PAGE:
A review copy arrived some time back and here are my views:
Hagelia’s well presented monograph provides readers with the most thorough investigation of the concept of ‘election’ in the Hebrew Bible yet published. Beginning with an introduction in which he sets out the reasons for his study, through the second chapter where terminology is examined and then on into the following chapters where, part by part, H. shows how the notion of election works in
- The Primeval Story
- The Patriarchs
- Moses and Joshua
- David and Solomon
- The Land
- The People of Israel
- Israel’s Remnant
- Other Elections
- Election Related Matters
And finally, the interesting question as to whether election can be lost. The volume ends with a summary of the argument, a bibliography, an index of references, and an index of authors.
This brilliant tome has its tone set in the very first sentence of the book:
Divine election is a controversial matter.
To put it mildly! H. then continues
Can we accept the idea that some people, or one particular people, are exclusively elected by God- at the expense of others?
H. uses the following pages to answer that question in a careful, methodical, insightful, and brilliant way. With sublime learning and a depth of familiarity with primary and secondary texts one seldom finds in scholarship, H. makes the case that the notion of election is found in most of the Hebrew Bible and that it, in its many manifestations, it is centrally important.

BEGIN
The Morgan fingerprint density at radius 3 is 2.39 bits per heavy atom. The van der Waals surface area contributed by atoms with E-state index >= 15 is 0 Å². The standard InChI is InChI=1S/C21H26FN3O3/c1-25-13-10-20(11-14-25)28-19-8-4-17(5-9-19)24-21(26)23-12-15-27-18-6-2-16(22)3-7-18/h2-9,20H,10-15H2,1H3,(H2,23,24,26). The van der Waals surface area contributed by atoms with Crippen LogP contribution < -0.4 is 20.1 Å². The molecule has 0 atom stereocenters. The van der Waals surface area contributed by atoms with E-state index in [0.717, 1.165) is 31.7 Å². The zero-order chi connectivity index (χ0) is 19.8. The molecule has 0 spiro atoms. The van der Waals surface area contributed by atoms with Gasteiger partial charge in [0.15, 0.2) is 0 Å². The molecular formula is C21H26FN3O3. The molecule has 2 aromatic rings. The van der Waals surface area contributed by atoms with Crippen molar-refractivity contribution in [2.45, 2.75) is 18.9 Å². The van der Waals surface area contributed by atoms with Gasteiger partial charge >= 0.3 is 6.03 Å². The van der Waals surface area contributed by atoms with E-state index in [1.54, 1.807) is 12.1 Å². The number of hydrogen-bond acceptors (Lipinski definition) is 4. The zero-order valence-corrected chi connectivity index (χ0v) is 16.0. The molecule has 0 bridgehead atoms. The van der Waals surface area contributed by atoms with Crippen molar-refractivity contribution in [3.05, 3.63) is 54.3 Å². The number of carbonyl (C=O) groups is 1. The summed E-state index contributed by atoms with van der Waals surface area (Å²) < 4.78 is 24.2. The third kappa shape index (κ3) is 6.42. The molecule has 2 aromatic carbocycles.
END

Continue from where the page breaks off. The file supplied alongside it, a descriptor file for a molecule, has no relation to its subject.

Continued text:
All in all, divine election is a basic theme in the HB, on several levels. It is one of the important keys to understanding biblical theology.
And then, brilliantly
Claimed to being elect in no way makes the elected judicially immune, which the history of Israel itself confirms.
This book makes a real contribution to the field of Hebrew Bible studies. Students and Professors alike will benefit immensely from reading it. You are urged, good reader, to make use of this book, because doing so will be richly rewarding.
“The difficulty with the woke politic in HE is that, in eagerness to demonstrate that action is being taken, suggestions for remedial action is weighted towards the voices of a small and vocal seniority and the voices of the larger junior majority feel they cannot contribute and they must remain silent and passive to decisions that are taken on their behalf. This defeats the inclusivity that the action is trying to achieve, ignores the usually effective ‘middle ground’ and alienates and oppresses more individuals than it initially sets out to placate” – Helen Ingram
Via Joel Watts-
Members of the congregation at a Methodist Church in Cottage Grove, Minnesota, are upset that their church is asking them to stay away for two years so it might appeal to younger people.
Grove United Methodist Church will be closing in June, but plans to relaunch in November. Current members, most over 60 years old, will be asked to worship somewhere else, according to the St. Paul Pioneer Press reported.
Officials from the church said the congregation needs a reset and the best way is to appeal to younger people. The church has struggled with membership and finances. Seven years ago, the church could no longer pay for its minister, so it switched to lay ministry, with weekly sermons by members.
We all know two things: it’s older folk who give the most in support of church and ministry and younger folk give very little in support of church and ministry. Not to mention, of course, the grotesque age-ism of this effort.